The Latest

THE LATEST

THE LATEST THINKING

THE LATEST THINKING

The opinions of THE LATEST’s guest contributors are their own.

Can Bloomberg Spend His Way to the Nomination?

Robert Dimuro

Posted on February 23, 2020 10:54

2 users

Either democratically or behind closed doors, Bloomberg has a strategy to oust the nomination from Sanders.

Democratic Candidate Mike Bloomberg (CC by 2.0)

 

Former NYC mayor Mike Bloomberg - the 12th richest person in the world - is betting on the power of money to catapult him to the nomination. So far, money alone has earned the newcomer a third-place spot in the national polling average as of February 21. Bloomberg justifies his enormous spending budget in that he’s "giving it all away" for the cause of defeating Trump, arguing that his spending makes every candidate stronger heading into November.

The actual figures for Bloomberg’s advertising budget are staggering. Since the start of 2020, his ads have appeared two billion times on Google and Facebook, averaging 30,000 ads per minute. In total, Bloomberg has spent $50 million on digital advertising, more than double what Trump has spent on digital and on television combined.

His television ad buys are even more staggering. In total, Bloomberg has spent $183 million on television, while the other candidates have combined to spend $100 million. His Super Bowl ad alone cost $11 million, which, in one shot, exposed his message to 100 million viewers. At the beginning of the month, the campaign announced that it would be doubling its digital and television spending, which would bring the grand total to over a whopping $600 million.

Bloomberg’s strategy to lift himself up from the ground (delegate-wise) hinges on the idea that all of this spending will garner him fruitful results on Super Tuesday, which will award over one-third of the 1,991 pledged delegates. This will be a tall order considering his poor debate performance and lack of winning momentum heading into the upcoming contests. However, it will be a tall order for any of the remaining candidates to rack up enough delegates to catch Sanders, who is now the undisputed frontrunner.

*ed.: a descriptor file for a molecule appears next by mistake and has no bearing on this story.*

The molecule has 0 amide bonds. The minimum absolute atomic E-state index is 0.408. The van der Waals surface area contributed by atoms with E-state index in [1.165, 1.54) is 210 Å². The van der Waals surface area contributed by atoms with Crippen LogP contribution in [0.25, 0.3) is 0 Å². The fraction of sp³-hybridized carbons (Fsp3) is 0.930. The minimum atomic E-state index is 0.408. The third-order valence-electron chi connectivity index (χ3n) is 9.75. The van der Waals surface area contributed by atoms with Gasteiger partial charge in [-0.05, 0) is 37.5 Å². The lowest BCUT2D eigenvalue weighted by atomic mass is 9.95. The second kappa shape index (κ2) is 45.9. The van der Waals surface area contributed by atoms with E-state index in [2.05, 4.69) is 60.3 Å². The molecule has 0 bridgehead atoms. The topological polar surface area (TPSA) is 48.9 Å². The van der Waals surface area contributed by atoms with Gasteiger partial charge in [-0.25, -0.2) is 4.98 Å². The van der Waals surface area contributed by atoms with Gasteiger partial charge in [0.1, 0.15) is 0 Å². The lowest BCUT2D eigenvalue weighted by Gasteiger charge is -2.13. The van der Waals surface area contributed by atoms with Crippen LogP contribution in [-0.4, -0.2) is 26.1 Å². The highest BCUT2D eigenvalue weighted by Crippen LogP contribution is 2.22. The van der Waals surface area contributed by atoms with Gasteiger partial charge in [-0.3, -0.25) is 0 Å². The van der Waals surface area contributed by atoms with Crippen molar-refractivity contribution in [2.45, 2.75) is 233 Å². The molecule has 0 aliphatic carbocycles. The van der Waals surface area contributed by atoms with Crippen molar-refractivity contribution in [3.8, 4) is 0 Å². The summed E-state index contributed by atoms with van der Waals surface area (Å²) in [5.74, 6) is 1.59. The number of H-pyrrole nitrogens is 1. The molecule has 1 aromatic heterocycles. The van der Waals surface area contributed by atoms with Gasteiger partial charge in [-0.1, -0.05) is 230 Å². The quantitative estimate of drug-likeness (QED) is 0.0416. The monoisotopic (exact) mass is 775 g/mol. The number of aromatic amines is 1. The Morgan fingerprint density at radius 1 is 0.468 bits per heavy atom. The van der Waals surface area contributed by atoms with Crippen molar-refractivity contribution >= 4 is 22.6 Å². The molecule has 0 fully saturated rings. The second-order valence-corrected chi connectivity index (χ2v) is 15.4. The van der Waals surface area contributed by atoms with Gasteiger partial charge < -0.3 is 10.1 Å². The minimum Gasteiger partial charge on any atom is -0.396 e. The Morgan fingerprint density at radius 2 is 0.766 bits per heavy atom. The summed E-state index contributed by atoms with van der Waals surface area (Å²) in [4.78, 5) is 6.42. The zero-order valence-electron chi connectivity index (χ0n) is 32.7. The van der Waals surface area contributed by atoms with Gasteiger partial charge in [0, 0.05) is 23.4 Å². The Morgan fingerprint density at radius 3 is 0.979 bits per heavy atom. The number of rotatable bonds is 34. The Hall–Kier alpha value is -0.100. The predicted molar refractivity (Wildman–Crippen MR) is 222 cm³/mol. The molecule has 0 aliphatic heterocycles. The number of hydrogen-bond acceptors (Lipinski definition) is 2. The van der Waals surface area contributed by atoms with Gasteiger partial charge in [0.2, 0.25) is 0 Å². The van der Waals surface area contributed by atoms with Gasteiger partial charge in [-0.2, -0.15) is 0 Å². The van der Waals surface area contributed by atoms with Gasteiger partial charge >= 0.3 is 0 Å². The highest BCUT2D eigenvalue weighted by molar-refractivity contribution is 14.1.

Bloomberg realizes this, which is why he’s also spending his money in a more clandestine fashion - secretly galvanizing support among Party leaders and donors so that he could be nominated in a possible brokered convention. Bloomberg has good reason to invest in this strategy: an anemic DNC, which has been outraised two-to-one by the RNC for the sixth straight month, may need Bloomberg’s financial support in key states to be competitive against Trump - a case that Bloomberg can and is already making to superdelegates as Sanders begins the long struggle of eclipsing that 50% mark.

As such, a parallel is emerging that resembles Trump’s pursuit in 2016 to avoid a brokered convention, in which a disgruntled RNC was ready to nominate Cruz or Kasich. A brokered convention is more likely to happen this year because delegates are awarded proportionally in each state instead of winner-take-all, and Bloomberg will use his wallet against Sanders to ensure this happens.

However, if a brokered convention rejects Sanders on the second ballot, all hell would break loose. Trump would be the beneficiary of a fractured Democrat Party, negating all of the money Bloomberg would have spent to ensure Trump’s defeat.

Robert Dimuro

Posted on February 23, 2020 10:54

Comments

comments powered by Disqus
Source: NYT
2

The former mayor knows that presidential campaign history is littered with failed runs by third-party candidates.

THE LATEST THINKING

Video Site Tour

The Latest
The Latest

Subscribe to THE LATEST Newsletter.

The Latest
The Latest

Share this TLT through...

The Latest